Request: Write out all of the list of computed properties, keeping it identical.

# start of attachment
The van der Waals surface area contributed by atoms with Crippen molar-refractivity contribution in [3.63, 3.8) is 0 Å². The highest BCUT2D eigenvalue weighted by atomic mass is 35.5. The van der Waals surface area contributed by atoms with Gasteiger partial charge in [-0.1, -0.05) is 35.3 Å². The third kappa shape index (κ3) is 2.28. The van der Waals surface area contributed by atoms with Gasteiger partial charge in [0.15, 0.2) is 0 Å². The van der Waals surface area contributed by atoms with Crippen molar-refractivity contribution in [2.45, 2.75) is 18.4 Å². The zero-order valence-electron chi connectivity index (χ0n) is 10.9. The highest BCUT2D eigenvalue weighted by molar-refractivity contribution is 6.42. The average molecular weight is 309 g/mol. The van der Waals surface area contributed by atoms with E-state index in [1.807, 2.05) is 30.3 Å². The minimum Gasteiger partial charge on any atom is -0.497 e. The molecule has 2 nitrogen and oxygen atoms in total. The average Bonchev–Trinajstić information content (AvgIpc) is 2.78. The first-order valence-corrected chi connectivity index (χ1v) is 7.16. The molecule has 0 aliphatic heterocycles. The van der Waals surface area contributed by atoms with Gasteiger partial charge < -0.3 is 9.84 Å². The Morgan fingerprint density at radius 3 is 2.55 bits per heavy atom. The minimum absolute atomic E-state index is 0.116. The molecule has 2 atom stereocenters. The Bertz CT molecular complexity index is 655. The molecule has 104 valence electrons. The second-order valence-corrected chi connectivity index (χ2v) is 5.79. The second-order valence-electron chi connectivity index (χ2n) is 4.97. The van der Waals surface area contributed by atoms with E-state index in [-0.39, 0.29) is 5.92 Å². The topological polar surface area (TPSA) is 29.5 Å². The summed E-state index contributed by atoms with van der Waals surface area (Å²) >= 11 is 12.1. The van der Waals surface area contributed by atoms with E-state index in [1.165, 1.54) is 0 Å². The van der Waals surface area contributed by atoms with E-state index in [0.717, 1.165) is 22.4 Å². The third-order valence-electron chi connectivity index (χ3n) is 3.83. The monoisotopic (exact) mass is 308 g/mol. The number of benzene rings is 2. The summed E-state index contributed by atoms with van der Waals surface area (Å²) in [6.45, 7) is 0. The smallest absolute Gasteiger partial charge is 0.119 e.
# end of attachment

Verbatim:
The van der Waals surface area contributed by atoms with Crippen molar-refractivity contribution in [3.63, 3.8) is 0 Å². The highest BCUT2D eigenvalue weighted by atomic mass is 35.5. The van der Waals surface area contributed by atoms with Gasteiger partial charge in [-0.1, -0.05) is 35.3 Å². The third kappa shape index (κ3) is 2.28. The van der Waals surface area contributed by atoms with Gasteiger partial charge in [0.15, 0.2) is 0 Å². The van der Waals surface area contributed by atoms with Crippen molar-refractivity contribution in [2.45, 2.75) is 18.4 Å². The zero-order valence-electron chi connectivity index (χ0n) is 10.9. The highest BCUT2D eigenvalue weighted by molar-refractivity contribution is 6.42. The average molecular weight is 309 g/mol. The van der Waals surface area contributed by atoms with E-state index in [1.807, 2.05) is 30.3 Å². The minimum Gasteiger partial charge on any atom is -0.497 e. The molecule has 2 nitrogen and oxygen atoms in total. The average Bonchev–Trinajstić information content (AvgIpc) is 2.78. The first-order valence-corrected chi connectivity index (χ1v) is 7.16. The molecule has 0 aliphatic heterocycles. The van der Waals surface area contributed by atoms with Gasteiger partial charge < -0.3 is 9.84 Å². The Morgan fingerprint density at radius 3 is 2.55 bits per heavy atom. The minimum absolute atomic E-state index is 0.116. The molecule has 2 atom stereocenters. The Bertz CT molecular complexity index is 655. The molecule has 104 valence electrons. The second-order valence-corrected chi connectivity index (χ2v) is 5.79. The second-order valence-electron chi connectivity index (χ2n) is 4.97. The van der Waals surface area contributed by atoms with E-state index in [-0.39, 0.29) is 5.92 Å². The topological polar surface area (TPSA) is 29.5 Å². The summed E-state index contributed by atoms with van der Waals surface area (Å²) >= 11 is 12.1. The van der Waals surface area contributed by atoms with E-state index in [1.165, 1.54) is 0 Å². The van der Waals surface area contributed by atoms with E-state index in [0.717, 1.165) is 22.4 Å². The third-order valence-electron chi connectivity index (χ3n) is 3.83. The monoisotopic (exact) mass is 308 g/mol. The number of benzene rings is 2. The summed E-state index contributed by atoms with van der Waals surface area (Å²) in [6.45, 7) is 0. The smallest absolute Gasteiger partial charge is 0.119 e.